Mondays really do make people blue, Friday is the happiest day of the working week and 'dull' midweek days are easily muddled up, according to a new study which found that the artificial seven-day cycle we live by shapes the way we think. Psychologists from the universities of Lincoln, York and Hertfordshire created an experiment to test how our mental representations of days of the week are constructed and what effect this has on our perceptions of time. They asked participants which words they most strongly associated with different days.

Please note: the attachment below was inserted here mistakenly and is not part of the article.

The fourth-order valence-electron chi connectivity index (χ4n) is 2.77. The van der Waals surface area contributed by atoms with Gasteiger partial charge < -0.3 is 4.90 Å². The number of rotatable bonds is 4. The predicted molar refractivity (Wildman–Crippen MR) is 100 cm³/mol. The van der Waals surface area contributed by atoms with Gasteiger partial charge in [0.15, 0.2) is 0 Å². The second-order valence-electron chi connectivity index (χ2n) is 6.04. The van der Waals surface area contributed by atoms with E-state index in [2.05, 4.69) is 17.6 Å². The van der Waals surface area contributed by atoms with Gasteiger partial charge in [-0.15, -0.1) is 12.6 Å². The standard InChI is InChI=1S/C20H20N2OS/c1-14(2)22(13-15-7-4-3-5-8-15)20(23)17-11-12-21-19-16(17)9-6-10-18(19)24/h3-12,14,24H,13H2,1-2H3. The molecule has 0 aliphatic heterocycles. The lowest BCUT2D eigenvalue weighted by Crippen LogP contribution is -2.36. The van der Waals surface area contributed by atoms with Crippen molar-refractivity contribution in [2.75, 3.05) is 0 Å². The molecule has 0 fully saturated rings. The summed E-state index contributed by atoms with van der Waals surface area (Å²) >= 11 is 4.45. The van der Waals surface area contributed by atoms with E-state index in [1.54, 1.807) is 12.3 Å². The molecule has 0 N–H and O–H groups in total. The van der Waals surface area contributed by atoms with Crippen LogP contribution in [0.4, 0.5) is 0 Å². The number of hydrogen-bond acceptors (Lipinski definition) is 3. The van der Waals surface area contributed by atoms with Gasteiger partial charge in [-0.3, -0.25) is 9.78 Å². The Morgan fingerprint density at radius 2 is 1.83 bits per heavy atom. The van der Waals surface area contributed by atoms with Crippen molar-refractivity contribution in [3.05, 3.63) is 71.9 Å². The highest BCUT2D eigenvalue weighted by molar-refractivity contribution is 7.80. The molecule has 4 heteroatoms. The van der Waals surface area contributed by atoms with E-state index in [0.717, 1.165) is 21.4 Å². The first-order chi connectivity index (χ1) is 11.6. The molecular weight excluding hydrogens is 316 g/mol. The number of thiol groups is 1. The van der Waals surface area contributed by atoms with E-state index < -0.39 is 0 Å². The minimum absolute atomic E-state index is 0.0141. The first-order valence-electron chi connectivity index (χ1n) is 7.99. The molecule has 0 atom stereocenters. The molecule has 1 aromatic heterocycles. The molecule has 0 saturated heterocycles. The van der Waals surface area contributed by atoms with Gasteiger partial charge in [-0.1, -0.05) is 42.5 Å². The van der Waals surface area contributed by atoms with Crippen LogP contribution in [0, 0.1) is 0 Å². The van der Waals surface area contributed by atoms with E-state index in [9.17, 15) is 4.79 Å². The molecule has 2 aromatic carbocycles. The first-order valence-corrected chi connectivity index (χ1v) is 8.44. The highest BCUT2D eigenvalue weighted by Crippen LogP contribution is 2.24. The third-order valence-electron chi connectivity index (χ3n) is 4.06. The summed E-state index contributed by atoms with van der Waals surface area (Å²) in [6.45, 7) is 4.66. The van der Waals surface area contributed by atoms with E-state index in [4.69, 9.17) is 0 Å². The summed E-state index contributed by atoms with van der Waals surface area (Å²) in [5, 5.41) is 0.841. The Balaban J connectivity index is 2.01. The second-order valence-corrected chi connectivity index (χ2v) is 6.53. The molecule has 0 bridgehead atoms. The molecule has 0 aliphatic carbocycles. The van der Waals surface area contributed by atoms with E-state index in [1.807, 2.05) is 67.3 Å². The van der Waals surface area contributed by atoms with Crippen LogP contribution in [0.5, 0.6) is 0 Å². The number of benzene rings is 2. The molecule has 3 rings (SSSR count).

They found that Monday and Fridays have a higher number of mental representations attached to them than their midweek counterparts - giving them stronger identities than Tuesdays, Wednesdays and Thursdays. Conversely, these non-descript mid-week days carry less meaning, making them more easily confused with each other. Mondays mainly prompted negative words like 'boring', 'hectic' and 'tired' and Fridays were associated with positive words like 'party', 'freedom' and 'release'. Almost 40 per cent of study participants confused the current day with the preceding or following day - and most of those mistakes occurred during the middle of the week. The number of mistakes rose to more than half when questioned during a Bank Holiday week, with people often feeling like they were a day behind. Participants were also quizzed on how quickly they could recall the correct day, with people able to declare it is Monday or Friday correctly twice as fast as they could on a Wednesday. "The seven day weekly cycle is repeated for all of us from birth, and we believe this results in each day of the week acquiring its own character," lead researcher Dr David Ellis, from the University of Lincoln's School of Psychology, said. "Indeed, more than a third of participants reported that the current day felt like a different day, and most of those feelings were on Tuesdays, Wednesdays and Thursdays, reflecting the midweek dip in associations attached to different days. "Our research implies that time cycles can shape cognition even when they are socially constructed. "The Bank Holiday effect implies that apparent weekday is not determined solely by the seven-day period of the weekly cycle: transitions between the working week and weekend also play a role," Ellis said. "One reason behind midweek days evoking fewer associations than other days could be down to how infrequently they occur in natural language, thus providing fewer opportunities for associations to form - for example we have an abundance of pop songs which make use of Mondays and Fridays, while the midweek days are rarely used," said Dr Rob Jenkins from the Department of Psychology at the University of York. Jenkins worked on the study along with Professor Richard Wiseman from the University of Hertfordshire. The findings have been published in the journal PLOS ONE.